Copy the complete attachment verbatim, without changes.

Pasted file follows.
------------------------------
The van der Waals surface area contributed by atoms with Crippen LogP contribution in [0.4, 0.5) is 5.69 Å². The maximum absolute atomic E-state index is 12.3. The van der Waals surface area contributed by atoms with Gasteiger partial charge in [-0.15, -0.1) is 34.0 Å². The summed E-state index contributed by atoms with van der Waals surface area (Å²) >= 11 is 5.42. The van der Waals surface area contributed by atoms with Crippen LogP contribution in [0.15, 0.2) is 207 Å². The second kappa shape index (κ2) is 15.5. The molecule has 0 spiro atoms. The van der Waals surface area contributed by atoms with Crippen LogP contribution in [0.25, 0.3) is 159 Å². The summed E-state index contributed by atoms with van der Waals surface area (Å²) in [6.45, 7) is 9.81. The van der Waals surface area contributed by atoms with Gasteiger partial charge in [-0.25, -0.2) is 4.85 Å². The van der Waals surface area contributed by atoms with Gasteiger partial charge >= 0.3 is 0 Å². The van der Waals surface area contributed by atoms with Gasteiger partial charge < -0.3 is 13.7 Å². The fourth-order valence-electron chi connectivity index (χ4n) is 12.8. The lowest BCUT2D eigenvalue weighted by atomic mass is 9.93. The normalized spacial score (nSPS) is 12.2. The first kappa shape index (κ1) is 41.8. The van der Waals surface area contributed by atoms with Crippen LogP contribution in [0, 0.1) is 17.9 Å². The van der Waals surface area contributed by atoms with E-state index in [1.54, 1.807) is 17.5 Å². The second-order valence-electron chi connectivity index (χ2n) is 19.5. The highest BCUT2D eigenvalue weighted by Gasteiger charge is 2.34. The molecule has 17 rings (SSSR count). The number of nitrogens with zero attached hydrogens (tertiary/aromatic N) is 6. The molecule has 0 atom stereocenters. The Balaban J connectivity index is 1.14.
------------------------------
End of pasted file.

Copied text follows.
The van der Waals surface area contributed by atoms with Crippen LogP contribution in [0.4, 0.5) is 5.69 Å². The maximum absolute atomic E-state index is 12.3. The van der Waals surface area contributed by atoms with Gasteiger partial charge in [-0.15, -0.1) is 34.0 Å². The summed E-state index contributed by atoms with van der Waals surface area (Å²) >= 11 is 5.42. The van der Waals surface area contributed by atoms with Crippen LogP contribution in [0.15, 0.2) is 207 Å². The second kappa shape index (κ2) is 15.5. The molecule has 0 spiro atoms. The van der Waals surface area contributed by atoms with Crippen LogP contribution in [0.25, 0.3) is 159 Å². The summed E-state index contributed by atoms with van der Waals surface area (Å²) in [6.45, 7) is 9.81. The van der Waals surface area contributed by atoms with Gasteiger partial charge in [-0.25, -0.2) is 4.85 Å². The van der Waals surface area contributed by atoms with Gasteiger partial charge >= 0.3 is 0 Å². The van der Waals surface area contributed by atoms with Gasteiger partial charge < -0.3 is 13.7 Å². The fourth-order valence-electron chi connectivity index (χ4n) is 12.8. The lowest BCUT2D eigenvalue weighted by atomic mass is 9.93. The normalized spacial score (nSPS) is 12.2. The first kappa shape index (κ1) is 41.8. The van der Waals surface area contributed by atoms with Crippen LogP contribution in [0, 0.1) is 17.9 Å². The van der Waals surface area contributed by atoms with E-state index in [1.54, 1.807) is 17.5 Å². The second-order valence-electron chi connectivity index (χ2n) is 19.5. The highest BCUT2D eigenvalue weighted by Gasteiger charge is 2.34. The molecule has 17 rings (SSSR count). The number of nitrogens with zero attached hydrogens (tertiary/aromatic N) is 6. The molecule has 0 atom stereocenters. The Balaban J connectivity index is 1.14.